1 p.m. - 2 p.m. Location: ECSS 3.503
Many analog circuit design and test problems can be boiled down to telling a difference between two analog circuits or responses. For instance: "is this design better than that one?" or "does this IC sample have a defect?". In fact, the difficulties in optimizing analog circuits or measuring the fault coverage of analog tests can be attributed to the fact that it is hard to tell whether two continuous analog quantities are the same or different, especially if circuit variation or simulation/measurement noise is present. This talk demonstrates that addressing this problem directly can lead to much simpler solutions to the circuit optimization and test coverage problems in analog. For example, the number of candidates to consider from a continuous design space can be finite; the digital mode bits of a mixed-signal circuit does not need to be exhaustively tried during production screening. The talk will outline the current research directions and present some promising results from the early experiments.
Jaeha Kim is currently Assistant Professor at Seoul National University and his research interests include low-power mixed-signal systems and their design methodologies. He received the B.S. degree in electrical engineering from Seoul National University in 1997, and received the M.S. and Ph.D. degrees in electrical engineering from Stanford University in 1999 and 2003, respectively.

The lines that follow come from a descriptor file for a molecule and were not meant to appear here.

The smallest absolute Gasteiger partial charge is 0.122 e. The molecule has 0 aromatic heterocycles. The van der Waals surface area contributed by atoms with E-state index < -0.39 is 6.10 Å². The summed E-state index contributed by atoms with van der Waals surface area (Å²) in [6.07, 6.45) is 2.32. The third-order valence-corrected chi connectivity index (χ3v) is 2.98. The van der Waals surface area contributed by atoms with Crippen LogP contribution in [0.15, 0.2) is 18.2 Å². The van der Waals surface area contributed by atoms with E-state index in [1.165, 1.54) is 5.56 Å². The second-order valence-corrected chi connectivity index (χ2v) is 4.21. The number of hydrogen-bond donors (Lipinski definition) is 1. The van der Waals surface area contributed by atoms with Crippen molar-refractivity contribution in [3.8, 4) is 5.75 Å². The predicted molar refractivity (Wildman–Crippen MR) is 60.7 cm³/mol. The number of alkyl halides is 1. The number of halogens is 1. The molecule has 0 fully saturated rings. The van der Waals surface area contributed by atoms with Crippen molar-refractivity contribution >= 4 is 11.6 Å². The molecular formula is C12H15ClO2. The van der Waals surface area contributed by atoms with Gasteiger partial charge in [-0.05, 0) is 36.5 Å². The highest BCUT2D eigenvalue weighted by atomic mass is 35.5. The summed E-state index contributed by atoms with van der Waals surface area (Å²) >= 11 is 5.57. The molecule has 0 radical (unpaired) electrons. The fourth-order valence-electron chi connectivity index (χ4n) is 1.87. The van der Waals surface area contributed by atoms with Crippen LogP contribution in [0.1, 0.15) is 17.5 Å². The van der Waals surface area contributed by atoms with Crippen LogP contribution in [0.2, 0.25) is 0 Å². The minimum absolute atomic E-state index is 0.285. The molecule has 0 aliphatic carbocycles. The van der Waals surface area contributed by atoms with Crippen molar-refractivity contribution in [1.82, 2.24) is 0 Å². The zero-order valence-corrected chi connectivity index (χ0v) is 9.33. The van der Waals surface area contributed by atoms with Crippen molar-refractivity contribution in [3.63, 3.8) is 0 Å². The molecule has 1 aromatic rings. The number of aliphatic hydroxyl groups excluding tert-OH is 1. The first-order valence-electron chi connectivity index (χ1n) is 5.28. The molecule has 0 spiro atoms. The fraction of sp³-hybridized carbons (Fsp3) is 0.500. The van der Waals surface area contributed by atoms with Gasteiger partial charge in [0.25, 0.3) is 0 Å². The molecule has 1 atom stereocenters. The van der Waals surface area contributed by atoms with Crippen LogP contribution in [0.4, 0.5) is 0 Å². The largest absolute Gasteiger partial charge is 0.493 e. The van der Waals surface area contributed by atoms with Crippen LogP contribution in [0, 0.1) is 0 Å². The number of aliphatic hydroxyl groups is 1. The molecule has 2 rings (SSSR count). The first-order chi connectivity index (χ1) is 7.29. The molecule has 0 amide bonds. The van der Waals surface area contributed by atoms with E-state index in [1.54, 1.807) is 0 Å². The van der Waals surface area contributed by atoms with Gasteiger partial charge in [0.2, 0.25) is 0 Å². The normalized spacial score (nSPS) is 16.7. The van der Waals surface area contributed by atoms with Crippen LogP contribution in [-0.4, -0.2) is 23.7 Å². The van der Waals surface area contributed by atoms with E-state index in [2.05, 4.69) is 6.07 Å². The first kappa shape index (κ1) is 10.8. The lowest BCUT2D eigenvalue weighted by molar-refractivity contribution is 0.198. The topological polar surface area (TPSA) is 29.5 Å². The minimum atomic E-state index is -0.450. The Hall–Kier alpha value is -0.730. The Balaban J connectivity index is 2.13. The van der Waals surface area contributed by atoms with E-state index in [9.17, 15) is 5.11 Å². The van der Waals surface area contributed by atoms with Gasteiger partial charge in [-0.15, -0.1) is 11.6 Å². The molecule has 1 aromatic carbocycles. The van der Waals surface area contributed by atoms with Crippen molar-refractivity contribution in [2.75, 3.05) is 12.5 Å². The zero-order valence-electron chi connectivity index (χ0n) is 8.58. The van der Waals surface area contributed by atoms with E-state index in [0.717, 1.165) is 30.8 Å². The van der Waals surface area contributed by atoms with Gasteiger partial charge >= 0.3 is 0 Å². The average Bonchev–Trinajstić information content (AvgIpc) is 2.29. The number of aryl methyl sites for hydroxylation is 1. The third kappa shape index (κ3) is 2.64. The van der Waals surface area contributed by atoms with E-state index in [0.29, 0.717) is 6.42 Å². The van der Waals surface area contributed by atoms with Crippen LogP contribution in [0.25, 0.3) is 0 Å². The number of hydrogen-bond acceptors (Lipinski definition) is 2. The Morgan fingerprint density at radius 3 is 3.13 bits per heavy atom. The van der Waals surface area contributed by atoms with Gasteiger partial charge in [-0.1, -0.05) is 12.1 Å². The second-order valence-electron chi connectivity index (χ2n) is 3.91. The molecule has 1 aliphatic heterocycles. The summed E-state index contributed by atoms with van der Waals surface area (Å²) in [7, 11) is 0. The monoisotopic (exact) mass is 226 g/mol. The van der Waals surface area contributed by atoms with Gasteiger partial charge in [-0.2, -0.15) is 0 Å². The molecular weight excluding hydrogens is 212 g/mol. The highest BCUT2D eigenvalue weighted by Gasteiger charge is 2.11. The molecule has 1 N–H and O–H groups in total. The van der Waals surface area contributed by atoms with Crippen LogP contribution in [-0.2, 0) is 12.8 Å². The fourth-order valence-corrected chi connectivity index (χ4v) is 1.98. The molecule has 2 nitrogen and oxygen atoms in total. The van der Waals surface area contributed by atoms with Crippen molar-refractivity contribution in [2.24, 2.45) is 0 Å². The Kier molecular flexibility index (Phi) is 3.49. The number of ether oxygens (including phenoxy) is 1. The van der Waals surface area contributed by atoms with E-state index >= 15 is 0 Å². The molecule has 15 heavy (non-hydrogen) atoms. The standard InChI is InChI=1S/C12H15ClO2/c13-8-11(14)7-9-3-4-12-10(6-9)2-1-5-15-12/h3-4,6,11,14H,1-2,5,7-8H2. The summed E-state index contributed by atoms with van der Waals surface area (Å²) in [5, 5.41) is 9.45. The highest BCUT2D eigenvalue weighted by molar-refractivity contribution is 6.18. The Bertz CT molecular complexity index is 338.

Prior to joining Seoul National University in 2010, he was with Stanford University, CA as Acting Assistant Professor from 2009 to 2010, with Rambus, Inc., Los Altos, CA as Principal Engineer from 2006 to 2009, and with Inter-university Semiconductor Research Center (ISRC) in Seoul National University, Seoul, Korea as Post-doctoral Researcher from 2003 to 2006. From 2001 to 2003, he was with True Circuits, Inc., Los Altos, CA as Circuit Designer.
Dr. Kim is a recipient of the Takuo Sugano award for outstanding far-east paper at 2005 International Solid-State Circuits Conference (ISSCC) and the Low Power Design Contest Award at 2001 International Symposium on Low Power Electronics and Design (ISLPED). He served on the technical program committees of Design Automation Conference (DAC), International Conference on Computer Aided Design (ICCAD), and Asian Solid-State Circuit Conference (A-SSCC). He is currently a Distinguished ACM Speaker in the area of design automation.
Donna Kuchinski, 972-883-5556
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